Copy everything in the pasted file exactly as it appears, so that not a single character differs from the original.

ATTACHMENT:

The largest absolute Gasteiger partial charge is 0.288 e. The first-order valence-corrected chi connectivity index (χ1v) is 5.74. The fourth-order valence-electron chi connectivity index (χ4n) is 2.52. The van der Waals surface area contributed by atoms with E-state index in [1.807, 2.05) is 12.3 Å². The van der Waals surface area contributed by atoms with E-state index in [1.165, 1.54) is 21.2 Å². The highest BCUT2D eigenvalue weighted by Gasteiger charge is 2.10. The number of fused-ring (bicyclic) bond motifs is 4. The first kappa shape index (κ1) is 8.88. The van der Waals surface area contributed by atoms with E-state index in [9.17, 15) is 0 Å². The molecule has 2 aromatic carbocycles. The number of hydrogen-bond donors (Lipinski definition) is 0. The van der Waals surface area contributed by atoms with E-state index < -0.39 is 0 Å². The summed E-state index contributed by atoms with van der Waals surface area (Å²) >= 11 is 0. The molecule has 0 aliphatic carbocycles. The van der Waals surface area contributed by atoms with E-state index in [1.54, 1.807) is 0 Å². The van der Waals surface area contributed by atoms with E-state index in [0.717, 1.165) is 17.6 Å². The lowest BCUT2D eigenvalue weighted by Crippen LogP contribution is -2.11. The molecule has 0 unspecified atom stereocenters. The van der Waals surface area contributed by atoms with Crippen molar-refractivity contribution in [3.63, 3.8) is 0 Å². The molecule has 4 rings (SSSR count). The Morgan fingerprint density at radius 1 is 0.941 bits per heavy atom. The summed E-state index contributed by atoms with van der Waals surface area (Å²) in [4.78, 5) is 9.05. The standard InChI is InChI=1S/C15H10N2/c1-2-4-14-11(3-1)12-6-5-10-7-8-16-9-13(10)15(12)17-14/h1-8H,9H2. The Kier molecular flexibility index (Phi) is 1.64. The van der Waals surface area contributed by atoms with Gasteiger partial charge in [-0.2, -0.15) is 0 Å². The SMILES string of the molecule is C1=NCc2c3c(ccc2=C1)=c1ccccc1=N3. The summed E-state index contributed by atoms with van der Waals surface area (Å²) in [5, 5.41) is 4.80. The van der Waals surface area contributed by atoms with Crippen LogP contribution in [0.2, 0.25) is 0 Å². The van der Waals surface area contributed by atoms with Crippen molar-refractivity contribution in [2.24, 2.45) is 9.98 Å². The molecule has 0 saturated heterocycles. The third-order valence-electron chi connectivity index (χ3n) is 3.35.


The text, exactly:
The largest absolute Gasteiger partial charge is 0.288 e. The first-order valence-corrected chi connectivity index (χ1v) is 5.74. The fourth-order valence-electron chi connectivity index (χ4n) is 2.52. The van der Waals surface area contributed by atoms with E-state index in [1.807, 2.05) is 12.3 Å². The van der Waals surface area contributed by atoms with E-state index in [1.165, 1.54) is 21.2 Å². The highest BCUT2D eigenvalue weighted by Gasteiger charge is 2.10. The number of fused-ring (bicyclic) bond motifs is 4. The first kappa shape index (κ1) is 8.88. The van der Waals surface area contributed by atoms with E-state index in [9.17, 15) is 0 Å². The molecule has 2 aromatic carbocycles. The number of hydrogen-bond donors (Lipinski definition) is 0. The van der Waals surface area contributed by atoms with E-state index < -0.39 is 0 Å². The summed E-state index contributed by atoms with van der Waals surface area (Å²) >= 11 is 0. The molecule has 0 aliphatic carbocycles. The van der Waals surface area contributed by atoms with E-state index in [1.54, 1.807) is 0 Å². The van der Waals surface area contributed by atoms with E-state index in [0.717, 1.165) is 17.6 Å². The lowest BCUT2D eigenvalue weighted by Crippen LogP contribution is -2.11. The molecule has 0 unspecified atom stereocenters. The van der Waals surface area contributed by atoms with Crippen molar-refractivity contribution in [3.63, 3.8) is 0 Å². The molecule has 4 rings (SSSR count). The Morgan fingerprint density at radius 1 is 0.941 bits per heavy atom. The summed E-state index contributed by atoms with van der Waals surface area (Å²) in [4.78, 5) is 9.05. The standard InChI is InChI=1S/C15H10N2/c1-2-4-14-11(3-1)12-6-5-10-7-8-16-9-13(10)15(12)17-14/h1-8H,9H2. The Kier molecular flexibility index (Phi) is 1.64. The van der Waals surface area contributed by atoms with Gasteiger partial charge in [-0.2, -0.15) is 0 Å². The SMILES string of the molecule is C1=NCc2c3c(ccc2=C1)=c1ccccc1=N3. The summed E-state index contributed by atoms with van der Waals surface area (Å²) in [5, 5.41) is 4.80. The van der Waals surface area contributed by atoms with Crippen LogP contribution in [0.2, 0.25) is 0 Å². The van der Waals surface area contributed by atoms with Crippen molar-refractivity contribution in [2.24, 2.45) is 9.98 Å². The molecule has 0 saturated heterocycles. The third-order valence-electron chi connectivity index (χ3n) is 3.35.